Steve Miles, Associate Professor in the History Department at Washington University in Saint Louis, presented a paper in his 11/2 talk “Protest, Predation, and Protection in a Riverine Diaspora: Migrants and the State in the Nineteenth-Century.” This paper explores an internal trajectory of one of China’s most important diasporic groups in early modern and modern times, the Cantonese. Concurrent with the expansion of the more frequently studied overseas Cantonese diaspora, many migrants from the Pearl River delta headed for destinations upstream along the West River into the mountainous, multiethnic frontier of Guangxi and beyond. Migrant Cantonese merchants dominated commerce and, in some cases, migrant Cantonese students filled the rolls of government schools in Guangxi. Despite the protests of many upriver elites, by the end of the eighteenth century diasporic Cantonese enjoyed at least the tacit support of a Qing state eager to protect riverine commerce. These dynamics persisted through the nineteenth century, even as a new, predatory, Cantonese diasporic underclass emerged to threaten the institutions both of Cantonese commerce and Qing administration in Guangxi.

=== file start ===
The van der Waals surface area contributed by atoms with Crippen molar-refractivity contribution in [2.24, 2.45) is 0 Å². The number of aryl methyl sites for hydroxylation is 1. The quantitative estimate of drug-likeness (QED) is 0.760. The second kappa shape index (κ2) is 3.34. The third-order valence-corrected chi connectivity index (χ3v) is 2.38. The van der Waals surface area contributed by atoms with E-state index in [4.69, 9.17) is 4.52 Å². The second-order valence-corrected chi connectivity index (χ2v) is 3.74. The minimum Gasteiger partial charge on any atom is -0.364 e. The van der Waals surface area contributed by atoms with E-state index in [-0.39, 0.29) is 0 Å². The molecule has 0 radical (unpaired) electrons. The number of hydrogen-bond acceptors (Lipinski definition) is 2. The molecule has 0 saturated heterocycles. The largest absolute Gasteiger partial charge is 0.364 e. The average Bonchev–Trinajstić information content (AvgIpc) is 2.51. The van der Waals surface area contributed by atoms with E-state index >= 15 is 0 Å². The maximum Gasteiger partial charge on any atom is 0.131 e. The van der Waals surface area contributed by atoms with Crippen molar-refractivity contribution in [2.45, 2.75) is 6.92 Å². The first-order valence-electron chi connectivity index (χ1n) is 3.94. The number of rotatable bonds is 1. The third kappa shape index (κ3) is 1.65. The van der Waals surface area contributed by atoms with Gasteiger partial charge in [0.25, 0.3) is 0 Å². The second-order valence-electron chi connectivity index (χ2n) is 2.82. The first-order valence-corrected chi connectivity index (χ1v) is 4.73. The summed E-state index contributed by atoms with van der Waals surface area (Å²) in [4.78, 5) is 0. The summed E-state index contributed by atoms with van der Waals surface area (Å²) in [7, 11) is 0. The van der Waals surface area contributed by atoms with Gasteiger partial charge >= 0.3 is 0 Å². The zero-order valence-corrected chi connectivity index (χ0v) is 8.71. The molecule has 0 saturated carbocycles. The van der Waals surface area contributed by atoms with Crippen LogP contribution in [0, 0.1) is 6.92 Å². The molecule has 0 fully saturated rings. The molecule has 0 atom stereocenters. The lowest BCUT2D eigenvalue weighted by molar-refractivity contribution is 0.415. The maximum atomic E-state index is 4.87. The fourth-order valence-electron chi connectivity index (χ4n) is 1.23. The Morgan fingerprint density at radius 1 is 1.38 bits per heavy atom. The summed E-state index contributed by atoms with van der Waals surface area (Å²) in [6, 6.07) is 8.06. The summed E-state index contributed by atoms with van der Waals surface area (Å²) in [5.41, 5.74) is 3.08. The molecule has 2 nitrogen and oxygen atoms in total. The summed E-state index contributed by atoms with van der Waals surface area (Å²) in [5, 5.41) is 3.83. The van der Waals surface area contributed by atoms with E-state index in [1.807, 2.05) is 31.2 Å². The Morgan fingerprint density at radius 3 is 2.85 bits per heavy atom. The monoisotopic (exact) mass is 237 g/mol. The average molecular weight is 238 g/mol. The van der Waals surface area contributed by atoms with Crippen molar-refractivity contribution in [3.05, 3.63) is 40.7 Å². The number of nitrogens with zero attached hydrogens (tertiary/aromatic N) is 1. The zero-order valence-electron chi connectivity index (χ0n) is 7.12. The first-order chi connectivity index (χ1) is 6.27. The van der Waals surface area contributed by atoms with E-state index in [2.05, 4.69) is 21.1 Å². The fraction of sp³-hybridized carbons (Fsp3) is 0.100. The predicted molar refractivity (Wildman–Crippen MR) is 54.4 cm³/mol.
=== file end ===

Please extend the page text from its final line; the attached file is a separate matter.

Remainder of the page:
Steven B. Miles is the author of The Sea of Learning: Mobility and Identity in Nineteenth-Century Guangzhou (2006) and Upriver Journeys: Diaspora and Empire in Southern China, 1570-1850 (2017). He is currently working on two book manuscripts, a study of the Cantonese West River diaspora in warfare and reconstruction during the late-nineteenth century, and a concise history of Chinese internal and external migration during early modern and modern times. A long-term research project explores seasonality and the rhythms of urban life in nineteenth-century China.